I had my fill of political campaigning years ago. I am completely cured of any impulse to go out knocking on doors or handing out leaflets. But I feel not a little guilty about leaving this important matter to others - I thought it was in the hands of the professionals. Jeremy Corbyn is now threatened with a vote of no confidence: had I been him, or perhaps his evil Machiavellian twin, I would have been tempted to support the remain campaign as lukewarmly as I could get away with, in the expectation that when the Conservative Party and the government imploded I might pick up some rather juicy pieces ... But, as we can see, that would have been a very dangerous game. The prosperity and standing of our country is not something to be treated lightly.

21 June 2016

Life is for living

There was only one way to find whether I could run from Paddington Station to Mallow Street, and that was to try. I took my time, but I got here: just under 5.5 miles (about 9km) and an hour and 8 minutes running (not allowing for some short pauses), but I wasn't bothered about speed and the route was crowded too, as one always finds on a summer's day in central London. I managed to stumble, three times: once I went down completely, in the middle of Hyde Park Corner, landing on longish grass (which was just as well, as my injured shoulder took the brunt of the fall). That was caused by tripping over a kerb, stubbing my left big toe, and later on the Embankment I stumbled on an uneven paving stone. I guess I wasn't picking my feet up as far as I need to, probably an indication of lost endurance, but I don't feel after today's performance that it will be long before I recover that.





10 June 2016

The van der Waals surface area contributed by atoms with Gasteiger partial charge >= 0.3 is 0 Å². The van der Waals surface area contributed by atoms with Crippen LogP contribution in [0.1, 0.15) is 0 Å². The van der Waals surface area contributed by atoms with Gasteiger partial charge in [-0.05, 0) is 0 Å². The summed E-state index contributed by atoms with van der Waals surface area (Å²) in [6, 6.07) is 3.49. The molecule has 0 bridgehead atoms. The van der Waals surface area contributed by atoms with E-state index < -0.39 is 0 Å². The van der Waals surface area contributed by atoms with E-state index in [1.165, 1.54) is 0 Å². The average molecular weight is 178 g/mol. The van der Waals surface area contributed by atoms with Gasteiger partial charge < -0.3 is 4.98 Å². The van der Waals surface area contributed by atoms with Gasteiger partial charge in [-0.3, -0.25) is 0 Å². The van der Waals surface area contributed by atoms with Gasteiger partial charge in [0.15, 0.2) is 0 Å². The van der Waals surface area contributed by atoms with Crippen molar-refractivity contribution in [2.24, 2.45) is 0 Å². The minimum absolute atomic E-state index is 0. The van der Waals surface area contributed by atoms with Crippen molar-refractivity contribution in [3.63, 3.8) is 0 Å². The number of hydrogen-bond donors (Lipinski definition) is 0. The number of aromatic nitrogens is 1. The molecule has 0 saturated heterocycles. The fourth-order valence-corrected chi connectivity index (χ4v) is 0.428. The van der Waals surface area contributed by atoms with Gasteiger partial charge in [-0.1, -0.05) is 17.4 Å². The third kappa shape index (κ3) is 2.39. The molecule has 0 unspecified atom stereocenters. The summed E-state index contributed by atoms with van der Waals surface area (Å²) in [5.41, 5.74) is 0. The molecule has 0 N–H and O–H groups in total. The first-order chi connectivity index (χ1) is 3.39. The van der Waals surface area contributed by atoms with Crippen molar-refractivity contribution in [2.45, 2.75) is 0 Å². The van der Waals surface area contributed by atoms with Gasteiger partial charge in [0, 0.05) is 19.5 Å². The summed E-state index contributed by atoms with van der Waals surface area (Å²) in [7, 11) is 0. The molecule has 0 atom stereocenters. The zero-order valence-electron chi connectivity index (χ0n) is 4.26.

Thunder and lightning


We didn't have lightning, but there was plenty of thunder as we ran along the Ridgeway, and as you can see it certainly wasn't very summery. As a way of filling a slow Friday afternoon, with no email traffic to keep me busy, it was a great idea, and the meditation aspect of running was very welcome. I had one particular thought to mull over while I was out: as it happens, it didn't get sorted out, but you can't have everything.

So, a gentle run, appropriate for a return after injury. It's now been 13 weeks: who'd have thought that a broken ARM could keep me from running for that long? Heading out for a longish run, on a Friday afternoon at that, must have been a bit of a shock to Lucy's system, and as I write she is stretched out on the study floor recovering. I am delighted to learn that I can manage the distance, even if I did have to walk from time to time and cut a mile or so off the usual route. I'll probably sleep soundly tonight - this evening, perhaps.

Although the song title isn't entirely apt, it's close enough. I enjoyed watching Howard and Trev (but not Keith), and was about to write that it means so much more when you've watched them live, met them and even exchanged emails, when I realised that I last saw them about ten years ago, which puts matters into a chronological perspective - something that I find uncomfortable whenever it happens. I'm not very happy with time at the moment (but was I ever?).

Another thing: I didn't choose it for the lyrics, but I've always loved them - and they seem particularly poignant right now ...